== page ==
When talk today begins around advances in broadband, they’re more often than not discussing 5G or closing the digital divide, or both. WiFi is often left out of the conversation, despite its widespread use. Still, some believe it may be a huge part of deploying next-gen broadband technologies and offering them up to every demographic.
Broadcom mobile connectivity division vp Vijay Nagarajan told attendees of a New America event Monday that ubiquitous WiFi in every building provides a cost-effective cover for cellular 5G deployments.
“It not only helps you service the urban environments, but it helps you establish these 5G services in rural America,” Nagarajan said.
Rather than thinking of 5G as some sort of replacement for WiFi, it’s better to imagine them as complements. 5G will take care of your wireless needs outside of the home while WiFi 6 will handle indoor traffic.
“In the last many years, there’s been this vision that WiFi competes with licensed spectrum,” FCC commish Michael O’Rielly said in a later fireside chat with fellow commish Jessica Rosenworcel. “In a 5G universe, that doesn’t happen. You’re going to see more complementary roles, they’re going to intertwine very smoothly.”
Rosenworcel said the demand for WiFi is growing more than ever before with data estimating that within the next four years, WiFi will contribute $3.5 trillion of economic activity globally and create 1mln new jobs. And there’s no telling how many extra devices will be added to the current Wi-Fi Alliance estimate of 9bln. Technicolor, product management, connected home Geert Matthys projects that there will be an average of 15 devices per home by 2021, with many of those being either mobile or IoT devices.
“We should seize that and make sure that this growth continues,” Rosenworcel said. “WiFi has been this place for innovation. It’s in its DNA and that’s because there are low barriers to entry with unlicensed spectrum and it’s the perfect sandbox for experimentation.”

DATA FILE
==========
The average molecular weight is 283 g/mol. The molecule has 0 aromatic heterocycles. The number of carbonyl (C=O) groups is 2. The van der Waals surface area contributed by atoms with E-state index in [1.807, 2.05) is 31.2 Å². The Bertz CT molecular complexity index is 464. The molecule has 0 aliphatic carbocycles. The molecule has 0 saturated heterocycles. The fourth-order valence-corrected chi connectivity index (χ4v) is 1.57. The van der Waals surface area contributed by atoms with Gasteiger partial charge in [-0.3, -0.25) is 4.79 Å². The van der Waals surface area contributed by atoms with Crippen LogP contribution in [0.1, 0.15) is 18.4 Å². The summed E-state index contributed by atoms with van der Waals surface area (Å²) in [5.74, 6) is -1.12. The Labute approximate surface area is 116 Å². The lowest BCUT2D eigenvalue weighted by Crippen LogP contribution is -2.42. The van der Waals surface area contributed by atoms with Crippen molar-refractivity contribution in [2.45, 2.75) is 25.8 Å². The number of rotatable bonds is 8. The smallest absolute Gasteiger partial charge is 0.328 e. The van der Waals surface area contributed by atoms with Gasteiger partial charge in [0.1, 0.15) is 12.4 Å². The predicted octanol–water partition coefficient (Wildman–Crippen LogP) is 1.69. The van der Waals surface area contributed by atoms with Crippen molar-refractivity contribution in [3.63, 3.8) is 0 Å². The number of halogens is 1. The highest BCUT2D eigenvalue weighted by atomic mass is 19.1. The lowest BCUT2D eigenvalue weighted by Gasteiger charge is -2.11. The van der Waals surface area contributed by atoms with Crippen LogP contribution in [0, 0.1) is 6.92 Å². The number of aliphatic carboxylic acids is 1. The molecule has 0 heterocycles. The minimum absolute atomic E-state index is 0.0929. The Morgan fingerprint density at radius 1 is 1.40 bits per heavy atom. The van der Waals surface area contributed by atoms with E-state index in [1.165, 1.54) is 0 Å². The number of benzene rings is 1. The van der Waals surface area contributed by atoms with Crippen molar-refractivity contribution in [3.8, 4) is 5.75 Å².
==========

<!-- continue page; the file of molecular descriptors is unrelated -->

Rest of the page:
While WiFi in its current generation is capable of supporting 5G services including low latency and speeds in the 10Gbps range, Nagarajan and others are thinking about the 6GHz band as the way forward for the technology.
The 6GHz band offers up twice the bandwidth and throughput for WiFi as what’s currently available as well as up to 1200 MHz of additional spectrum for use. Why look for additional spectrum when WiFi has long called unlicensed spectrum home? Rosenworcel and O’Rielly said that it’ll require more in order to fulfill the vision of a 5G future.
“In the next few years, we’re going to have billions and billions more [devices], so how do we prepare for that future?” Rosenworcel said. “First, we’re going to need more spectrum and second, we’re going to need to make sure that we have wider channels within that spectrum so that we can have WiFi super-highways.”
It’s not difficult to convince policymakers and the public about the need for more spectrum. The trouble comes in figuring out the how and where they’re going to go through the process of freeing up the 6GHz band.
Read more here:: feeds.feedburner.com/cable360/ct/operations?format=xmlPosted on: June 4, 2019